A few farmers pushed for legislation to place quail on the songbird list, thereby affording the species full protection from hunting. They also talked, in the early 1930s, of instituting a five-year moratorium on quail hunting. (14) Most farmers, however occasionally enjoyed a quail dinner and so opposed these ideas. At times they mounted local efforts to keep urban sportsmen from hunting the birds. Aldo Leopold, early ecologist and wildlife manager, surveyed the game situation in the Midwest during the late 1920s and estimated that over thirty percent of farmers posted their land as off limits to urban hunters. As well as posting their land with "NO HUNTING" signs, some farmers placed notices in local newspapers declaring certain farms to be off limits to hunters. (15) Farmers readily acted upon their desire to sustain a quail population in the Hoosier countryside.
The Department of Conservation introduced two game bird species to Indiana in the early twentieth century--the Hungarian partridge and the ring-necked pheasant. They planted partridge in various parts of the state from 1907-10 with little success, but a favorable year in 1929 resulted in an established population, especially in the northern plains. (16) The I. D. O. C. brought these birds to Indiana to appease urban sportsmen, but farmers also enjoyed hunting them. As Kenneth Kunkel, Director of the Division of Fish and Game described them, "the Huns are swift fliers, hardy, tasty and furnish great sport." (17) Notwithstanding the few incidents where farmers reported the "Huns" hogging corn and eating tomatoes, the birds were well liked by all hunters. (18)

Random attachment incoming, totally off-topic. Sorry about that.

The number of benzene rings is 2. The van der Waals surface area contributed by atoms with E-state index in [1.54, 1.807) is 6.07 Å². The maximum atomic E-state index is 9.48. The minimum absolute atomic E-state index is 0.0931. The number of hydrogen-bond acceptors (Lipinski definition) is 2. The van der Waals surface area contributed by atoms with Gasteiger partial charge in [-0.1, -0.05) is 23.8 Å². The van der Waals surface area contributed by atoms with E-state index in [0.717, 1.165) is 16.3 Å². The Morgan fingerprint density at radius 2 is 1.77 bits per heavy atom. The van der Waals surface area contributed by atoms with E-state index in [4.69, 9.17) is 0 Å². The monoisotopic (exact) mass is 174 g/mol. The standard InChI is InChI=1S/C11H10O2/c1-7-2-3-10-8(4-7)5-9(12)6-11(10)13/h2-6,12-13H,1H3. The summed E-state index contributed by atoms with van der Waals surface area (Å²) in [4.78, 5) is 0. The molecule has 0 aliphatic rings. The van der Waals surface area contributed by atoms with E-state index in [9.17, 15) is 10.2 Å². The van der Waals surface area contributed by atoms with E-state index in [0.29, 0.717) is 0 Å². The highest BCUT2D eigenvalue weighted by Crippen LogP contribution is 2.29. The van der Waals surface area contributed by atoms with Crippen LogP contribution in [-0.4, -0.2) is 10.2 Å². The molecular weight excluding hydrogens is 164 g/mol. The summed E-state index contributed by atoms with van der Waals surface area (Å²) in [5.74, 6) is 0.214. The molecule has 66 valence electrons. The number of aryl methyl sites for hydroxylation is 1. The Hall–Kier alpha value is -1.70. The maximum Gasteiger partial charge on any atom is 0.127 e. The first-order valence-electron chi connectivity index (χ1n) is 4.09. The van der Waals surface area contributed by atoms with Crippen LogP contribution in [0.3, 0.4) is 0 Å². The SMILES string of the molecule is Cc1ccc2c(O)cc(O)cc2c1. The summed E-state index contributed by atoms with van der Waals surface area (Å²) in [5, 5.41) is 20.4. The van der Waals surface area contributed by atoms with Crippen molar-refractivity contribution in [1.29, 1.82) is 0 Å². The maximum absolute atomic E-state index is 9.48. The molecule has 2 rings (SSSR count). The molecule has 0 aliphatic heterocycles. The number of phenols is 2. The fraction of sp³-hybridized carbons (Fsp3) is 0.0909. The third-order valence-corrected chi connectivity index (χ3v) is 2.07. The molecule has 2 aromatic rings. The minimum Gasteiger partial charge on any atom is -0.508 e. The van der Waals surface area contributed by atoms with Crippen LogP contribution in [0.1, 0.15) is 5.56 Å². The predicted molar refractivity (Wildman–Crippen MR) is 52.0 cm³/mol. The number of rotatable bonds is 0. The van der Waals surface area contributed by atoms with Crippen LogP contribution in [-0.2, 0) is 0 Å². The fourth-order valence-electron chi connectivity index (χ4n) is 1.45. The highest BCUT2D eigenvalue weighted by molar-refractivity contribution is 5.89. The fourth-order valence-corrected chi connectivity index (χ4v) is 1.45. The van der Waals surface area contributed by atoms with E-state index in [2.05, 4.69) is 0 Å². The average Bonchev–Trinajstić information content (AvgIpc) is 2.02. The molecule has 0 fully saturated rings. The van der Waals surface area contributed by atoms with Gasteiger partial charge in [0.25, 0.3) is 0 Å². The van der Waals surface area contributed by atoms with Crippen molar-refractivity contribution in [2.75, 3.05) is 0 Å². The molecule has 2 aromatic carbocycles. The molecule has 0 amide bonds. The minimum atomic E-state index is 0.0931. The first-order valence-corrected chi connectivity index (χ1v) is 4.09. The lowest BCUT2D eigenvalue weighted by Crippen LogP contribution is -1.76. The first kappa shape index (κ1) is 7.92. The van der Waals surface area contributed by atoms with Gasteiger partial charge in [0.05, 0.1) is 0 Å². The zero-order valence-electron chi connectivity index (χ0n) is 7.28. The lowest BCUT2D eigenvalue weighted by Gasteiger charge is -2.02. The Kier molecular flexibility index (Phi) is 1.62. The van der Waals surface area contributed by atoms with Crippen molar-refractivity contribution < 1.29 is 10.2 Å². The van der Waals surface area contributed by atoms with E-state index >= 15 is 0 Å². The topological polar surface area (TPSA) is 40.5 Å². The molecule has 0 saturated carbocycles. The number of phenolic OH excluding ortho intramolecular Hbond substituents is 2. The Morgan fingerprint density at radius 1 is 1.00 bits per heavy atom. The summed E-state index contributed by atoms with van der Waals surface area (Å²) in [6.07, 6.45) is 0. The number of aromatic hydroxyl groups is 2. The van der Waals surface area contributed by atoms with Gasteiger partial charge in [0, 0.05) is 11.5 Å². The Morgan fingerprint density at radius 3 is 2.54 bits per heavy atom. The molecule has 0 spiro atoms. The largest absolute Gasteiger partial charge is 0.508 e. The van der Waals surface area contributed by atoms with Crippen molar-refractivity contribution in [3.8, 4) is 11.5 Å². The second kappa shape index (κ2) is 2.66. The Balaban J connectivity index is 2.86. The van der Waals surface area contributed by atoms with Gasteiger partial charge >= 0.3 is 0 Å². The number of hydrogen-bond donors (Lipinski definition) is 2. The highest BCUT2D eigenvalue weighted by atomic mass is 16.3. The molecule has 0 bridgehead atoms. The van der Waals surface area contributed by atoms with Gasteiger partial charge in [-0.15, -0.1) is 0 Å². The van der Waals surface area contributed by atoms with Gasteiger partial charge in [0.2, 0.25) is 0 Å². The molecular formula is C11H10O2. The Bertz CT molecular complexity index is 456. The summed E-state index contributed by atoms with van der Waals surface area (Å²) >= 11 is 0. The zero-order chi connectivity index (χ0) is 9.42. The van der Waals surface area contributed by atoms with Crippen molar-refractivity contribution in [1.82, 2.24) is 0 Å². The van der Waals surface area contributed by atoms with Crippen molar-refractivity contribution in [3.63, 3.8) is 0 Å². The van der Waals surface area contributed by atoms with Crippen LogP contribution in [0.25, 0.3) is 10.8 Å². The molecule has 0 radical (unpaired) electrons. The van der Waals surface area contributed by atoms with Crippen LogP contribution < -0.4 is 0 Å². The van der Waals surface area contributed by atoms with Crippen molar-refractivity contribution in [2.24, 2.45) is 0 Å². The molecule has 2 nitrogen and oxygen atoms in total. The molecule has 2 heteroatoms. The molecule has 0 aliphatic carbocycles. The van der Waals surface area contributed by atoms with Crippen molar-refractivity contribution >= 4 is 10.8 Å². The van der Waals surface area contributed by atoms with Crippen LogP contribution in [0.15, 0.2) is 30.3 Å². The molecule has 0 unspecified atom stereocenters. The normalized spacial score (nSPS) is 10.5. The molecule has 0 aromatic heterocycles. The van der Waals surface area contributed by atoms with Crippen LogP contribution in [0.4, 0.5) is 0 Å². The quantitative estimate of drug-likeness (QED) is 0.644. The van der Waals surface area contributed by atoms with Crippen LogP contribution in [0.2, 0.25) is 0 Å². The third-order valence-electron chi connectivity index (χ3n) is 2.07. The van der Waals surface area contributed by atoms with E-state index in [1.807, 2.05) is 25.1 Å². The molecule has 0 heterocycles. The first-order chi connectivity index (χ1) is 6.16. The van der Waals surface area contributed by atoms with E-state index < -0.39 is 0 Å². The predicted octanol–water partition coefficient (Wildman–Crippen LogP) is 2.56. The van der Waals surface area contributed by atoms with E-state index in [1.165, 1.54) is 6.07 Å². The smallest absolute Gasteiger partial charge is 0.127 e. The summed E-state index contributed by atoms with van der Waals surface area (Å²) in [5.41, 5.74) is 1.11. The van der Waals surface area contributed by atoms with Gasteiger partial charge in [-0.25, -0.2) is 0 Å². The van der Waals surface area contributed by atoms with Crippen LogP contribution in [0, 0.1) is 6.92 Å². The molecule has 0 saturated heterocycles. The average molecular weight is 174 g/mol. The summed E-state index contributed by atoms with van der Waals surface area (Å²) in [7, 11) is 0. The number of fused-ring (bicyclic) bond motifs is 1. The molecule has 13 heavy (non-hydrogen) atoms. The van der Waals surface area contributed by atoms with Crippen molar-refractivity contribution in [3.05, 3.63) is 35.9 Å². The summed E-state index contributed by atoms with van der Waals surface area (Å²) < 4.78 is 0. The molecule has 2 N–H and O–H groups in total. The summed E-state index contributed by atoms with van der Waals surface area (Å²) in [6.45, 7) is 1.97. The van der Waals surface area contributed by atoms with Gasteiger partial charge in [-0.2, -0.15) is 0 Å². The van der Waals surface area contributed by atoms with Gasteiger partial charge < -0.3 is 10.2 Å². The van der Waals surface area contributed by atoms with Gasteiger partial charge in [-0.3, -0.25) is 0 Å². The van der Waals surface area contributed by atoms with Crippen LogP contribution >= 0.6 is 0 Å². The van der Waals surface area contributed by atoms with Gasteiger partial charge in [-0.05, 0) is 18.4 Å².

Hunters revered pheasants even more as game birds. The I. D. O. C. also successfully established a population of these colorful Asian imports in 1929, and farmers played a significant role in helping them thrive. Pheasant eggs proved difficult to hatch using the unevenly heated coal oil-fired incubators of the day. To secure a better return on eggs purchased, the Department of Conservation distributed some of the eggs to conservation clubs that in turn secured the aid of local farmers, who put them under setting hens. When the eggs hatched, farmers usually returned the young pheasants to the clubs for rearing to release age. After release in the local area, some farmers took an interest in the young birds, watching over the flocks and even providing food during harsh winter weather. (19) Farmers helped in this endeavor primarily for the enjoyment of seeing the birds and for the opportunity to hunt them in the winter. Given the fact that ring-necked pheasants preferred grain over insects as food, these actions demonstrate the depth of desire on the part of the state's farmers to integrate these birds into the Hoosier landscape. The I. D. O. C. sometimes used ring-necked pheasants to appease farmers. After a 1934 meeting with disgruntled farmers near Haysville and Celestine, Arthur Shuring of the Division of Fish and Game wrote to his supervisor requesting that fifty pheasants be released in each place saying, "farmers want them." (20)